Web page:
Dry thunderstorms could spark more wildfires in California

AccuWeather meteorologists are concerned that dry thunderstorms could cause wildfires to ignite in the mountains of California through Thursday.

The combination of tropical moisture and an offshore storm will result in an uptick in thunderstorms across portions of California into Thursday. However, while a few of the storms could soak some communities, most of the storms will contain little or no rain and could lead to a surge in wildfires, AccuWeather meteorologists warn.

The western part of the United States in general is experiencing its driest period in at least 1,200 years, according to a recent peer-reviewed study published in the journal Nature Climate Change. The Golden State has been plagued by significant drought for much of the last decade, with at least eight of the past 10 years resulting in below-average rainfall. This has often led state and local officials to institute water restrictions in many towns and cities. Last month, state officials once again turned to water reactions to combat water shortages.

Nearly 98% of California was considered to be in severe drought or worse as of mid-June, based on the latest information from the U.S. Drought Monitor.

Numerous wildfires have already developed across the state this week. On Monday evening, a brush fire in Los Angeles’ Hollywood Hills burned at least two acres near the famous Hollywood Sign landmark, with multiple aircraft from the Los Angeles Fire Department called to assist with containment. No evacuations were needed due to the fire.

On Tuesday, evacuations were ordered in Redwood City, California, just outside the metropolitan areas of Oakland and San Jose, due to fires in the city’s Emerald Hills neighborhood. The evacuation order for what is known as the Edgewood Fire came with a note stating that there was an “immediate threat to life” as well as potential threats to local property. According to local officials, all evacuations were completed in the afternoon hours Tuesday.

More than 11,000 electrical consumers had power go out in the San Fransisco Bay Area in the aftermath of the inferno, with 25 acres burned as of approximately 6 p.m. PDT Tuesday evening. One firefighter was injured trying to contain the blaze, and was transported to a local hospital via ambulance. The firefighter remains in unknown condition. At least four aircraft joined the fight against the Edgewood Fire, but the blaze remained at 0% containment as of 6 p.m. PDT Tuesday.

Tall, bubbly clouds capable of casting shadows were evident over California on Wednesday, June 22, 2022. The clouds were producing showers and thunderstorms over the southwestern United States. (GOES-West/NOAA)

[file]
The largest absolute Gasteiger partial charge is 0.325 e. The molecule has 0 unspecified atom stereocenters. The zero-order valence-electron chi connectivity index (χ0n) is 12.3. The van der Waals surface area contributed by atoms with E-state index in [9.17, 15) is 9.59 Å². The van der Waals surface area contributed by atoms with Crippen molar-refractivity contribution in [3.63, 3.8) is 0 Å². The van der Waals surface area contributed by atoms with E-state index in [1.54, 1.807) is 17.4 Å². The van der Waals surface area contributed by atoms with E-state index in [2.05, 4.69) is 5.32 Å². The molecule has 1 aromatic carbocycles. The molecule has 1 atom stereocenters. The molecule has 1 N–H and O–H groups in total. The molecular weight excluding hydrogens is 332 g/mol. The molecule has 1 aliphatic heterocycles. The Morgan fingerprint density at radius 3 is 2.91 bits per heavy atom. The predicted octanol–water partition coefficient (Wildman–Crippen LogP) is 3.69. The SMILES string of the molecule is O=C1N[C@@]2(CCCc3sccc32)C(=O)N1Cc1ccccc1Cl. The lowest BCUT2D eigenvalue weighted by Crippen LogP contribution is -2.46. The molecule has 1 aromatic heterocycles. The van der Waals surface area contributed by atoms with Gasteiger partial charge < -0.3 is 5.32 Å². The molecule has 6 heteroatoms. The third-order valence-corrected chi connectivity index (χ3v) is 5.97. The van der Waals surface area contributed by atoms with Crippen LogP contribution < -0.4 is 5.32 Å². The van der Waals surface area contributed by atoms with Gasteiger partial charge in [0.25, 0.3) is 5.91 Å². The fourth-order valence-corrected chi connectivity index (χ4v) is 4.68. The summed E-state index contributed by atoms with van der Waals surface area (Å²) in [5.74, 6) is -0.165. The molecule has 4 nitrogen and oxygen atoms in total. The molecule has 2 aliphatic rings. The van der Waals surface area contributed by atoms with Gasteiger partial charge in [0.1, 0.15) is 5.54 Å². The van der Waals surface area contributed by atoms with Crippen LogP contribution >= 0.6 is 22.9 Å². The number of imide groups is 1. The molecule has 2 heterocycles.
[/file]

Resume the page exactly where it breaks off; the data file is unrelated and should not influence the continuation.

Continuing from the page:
AccuWeather meteorologists are increasingly concerned about the risk for dry thunderstorms to develop across parts of California on Wednesday and Thursday as a surge of mid-level atmospheric moisture arrives along with a jet stream disturbance,” AccuWeather Chief Meteorologist Jonathan Porter said on Tuesday.

Porter noted that this is the type of set up that in the past has resulted in a significant number of lightning strikes. Given the dry ground — and the dry air near the ground due to the serious drought situation over recent years, most rain has a tendency to evaporate before it reaches the ground so we are left with a scenario where there can be considerable lightning and little rainfall in some areas, and that can be a significant concern for sparking new wildfires.

The largest wildfire in California history, the August Complex Fire, burned more than 1 million acres after it ignited due to lightning in August 2020. That blaze destroyed more than 900 structures across seven counties and left 1 dead.

The current risk bears some similarities to the 2020 situation, according to Porter. 

“In that circumstance, there was a deeper supply of tropical moisture originating from the eastern Pacific, surging north into California. We don’t have that same supply of copious mid-level moisture, but there may be just enough moisture and lift to produce thunderstorms that could pose a serious risk for many fires to be sparked in the coming days and even a week or more out,” he said, “Sometimes lightning can strike a tree, for example, and the tree can smolder for a time until gusty winds produce conditions that can lead to fire spread.”

During a 10-hour period starting at midnight and ending at 10 a.m. PDT Wednesday, over 3,500 lightning bolts were detected across California. Some, but not all, of these bolts reached the ground with more lightning strikes possible into Thursday.